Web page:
The Reality of Detained Cases During COVID-19
Since March, COVID has proved to be a virtually insurmountable burden to detained immigrants in the United States. While the virus itself does not discriminate, the consequences are deadlier and more destructive for detained folks around the country. In my day-to-day work as a legal assistant in the Legal Orientation Program, we provide information and pro se assistance to those in ICE detention—giving us a front line perspective for how ICE detention is impacted by COVID.
I had been following up with Jose’s (*pseudonym used for privacy) case for a few months before the pandemic hit in full force. When Jose was detained in September 2019, his family looked into hiring an attorney for his case. Without Jose’s income, his family could not afford the expense, so he carried on with his case pro-se, meaning without representation, blindly navigating through the world of the U.S. immigration system. Jose’s inability to pay for representation is similar to that of thousands, but newly present in this case are the direct negative effects of a global pandemic.
Jose was connected via video to the courtroom from a room in an ICE detention center when his second individual hearing was derailed by an unpredictable factor. Family and friends were barred from the court due to COVID specific social distancing restrictions, so his aunt and sister, who had meticulously prepared to testify on Jose’s behalf did not get the opportunity to confirm the story of his cousin’s death and the reasons his family was threatened in El Salvador. Instead of hearing their compelling testimony, the Judge reviewed the case as it was previously presented three weeks before and wrote a written decision ordering Jose removed.
From the moment Jose was detained, his economic disadvantage prevented him from hiring legal representation, a fate that most detained immigrants face. While many families of those in immigration detention face economic hardship independent of the pandemic, the coronavirus further exacerbates these inequalities with stay-at-home orders and soaring unemployment. Without a job, a person might be unable to pay for an attorney or even a bond releasing them from ICE custody—thus prolonging their time in ICE detention.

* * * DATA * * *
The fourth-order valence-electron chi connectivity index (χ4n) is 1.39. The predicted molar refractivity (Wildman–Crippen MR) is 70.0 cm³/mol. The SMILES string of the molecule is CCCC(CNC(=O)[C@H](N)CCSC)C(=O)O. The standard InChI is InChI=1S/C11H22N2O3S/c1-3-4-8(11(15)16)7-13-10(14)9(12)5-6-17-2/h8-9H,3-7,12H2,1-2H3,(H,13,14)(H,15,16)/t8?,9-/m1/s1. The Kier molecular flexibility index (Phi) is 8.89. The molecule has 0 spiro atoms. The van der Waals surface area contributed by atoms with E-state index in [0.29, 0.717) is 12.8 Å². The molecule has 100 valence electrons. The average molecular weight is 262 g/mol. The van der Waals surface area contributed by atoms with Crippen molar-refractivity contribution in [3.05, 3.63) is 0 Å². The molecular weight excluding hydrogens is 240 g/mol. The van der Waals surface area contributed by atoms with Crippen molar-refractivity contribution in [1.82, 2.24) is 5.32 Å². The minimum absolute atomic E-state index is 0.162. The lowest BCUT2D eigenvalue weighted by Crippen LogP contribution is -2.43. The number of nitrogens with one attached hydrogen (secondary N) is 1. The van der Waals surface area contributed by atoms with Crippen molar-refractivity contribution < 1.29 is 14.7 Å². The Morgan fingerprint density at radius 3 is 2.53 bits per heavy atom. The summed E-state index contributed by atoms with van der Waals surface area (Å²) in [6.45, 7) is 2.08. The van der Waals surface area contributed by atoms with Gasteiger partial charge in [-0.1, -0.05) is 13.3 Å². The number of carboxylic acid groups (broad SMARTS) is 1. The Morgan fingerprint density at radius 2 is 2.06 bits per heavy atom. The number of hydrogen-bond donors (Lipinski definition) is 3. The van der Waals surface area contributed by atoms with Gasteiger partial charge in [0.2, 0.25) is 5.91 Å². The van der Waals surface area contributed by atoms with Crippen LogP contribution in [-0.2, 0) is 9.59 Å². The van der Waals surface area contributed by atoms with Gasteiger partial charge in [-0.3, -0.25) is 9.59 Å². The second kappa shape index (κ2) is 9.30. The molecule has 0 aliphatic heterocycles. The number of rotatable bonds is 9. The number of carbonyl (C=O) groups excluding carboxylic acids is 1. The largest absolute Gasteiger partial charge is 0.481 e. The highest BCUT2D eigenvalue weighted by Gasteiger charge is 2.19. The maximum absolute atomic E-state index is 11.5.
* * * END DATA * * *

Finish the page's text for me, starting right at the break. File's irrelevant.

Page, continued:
While COVID-19 has remarkable consequences on the substance of a case, health ramifications are perhaps more evident. Detention centers present some of the most unfavorable conditions amidst the pandemic. People live in close quarters—virtually unable to social distance, and population fluctuations make it difficult to track the start of a potential outbreak. Those with pre-existing conditions, by and large, do not have the opportunity to leave jails. Not only this, but medically vulnerable people are transferred around the United States and deported to their country of origin without care for their conditions or populations they may be putting at risk of exposure. Whether or not ICE is equipped to deal with complex health conditions, a global pandemic is certainly beyond their capacity.
Along with lack of jobs, border closures present a unique set of challenges for those in immigration proceedings. Access to official documents from outside of the U.S. was stalled as the registries of many countries were closed. While non-detained cases were paused, detained cases carry on—leaving some to proceed without vital evidence for their case. In Jose’s situation, he did not have access to his cousin’s death certificate, therefore making it difficult to prove credibility in his case. With this in mind, it is clear that pandemic related barriers have proved detrimental for due process in detained cases, not to mention the fact that deportations have persisted--ignoring international health parameters.
If we take a moment to look at the United States immigration system without the presence of the coronavirus, we see a system in dire need of update and reform. The way the system is now, the majority of folks represent themselves in complex legal proceedings without any orientation or understanding of the intricate defenses against deportation in a language that they might not understand. Before the pandemic, so many could not afford attorneys, but even less can afford attorneys now--forcing them to continue with their cases pro-se. Before the pandemic, the obstacles to meet eligibility for defenses against deportation were high. Now, as many are unable to obtain evidence for their cases, proving eligibility for relief is even more difficult. Before the pandemic, detention conditions were unacceptable. Currently we are experiencing COVID-19 related health crises within an institution unequipped and unwilling to handle them. People have died because of this, and they will continue to die while these procedures go unchecked. An examination of the U.S. immigration system in the time of the coronavirus highlights major injustices that are not merely COVID specific. If we take a lesson from the Black Lives Matter movement, it is clear that these injustices existed before March, but they were disguised or more easily ignored in the past. And unfortunately, as the coronavirus persists, so too will the adverse effects of the virus on detained immigrants.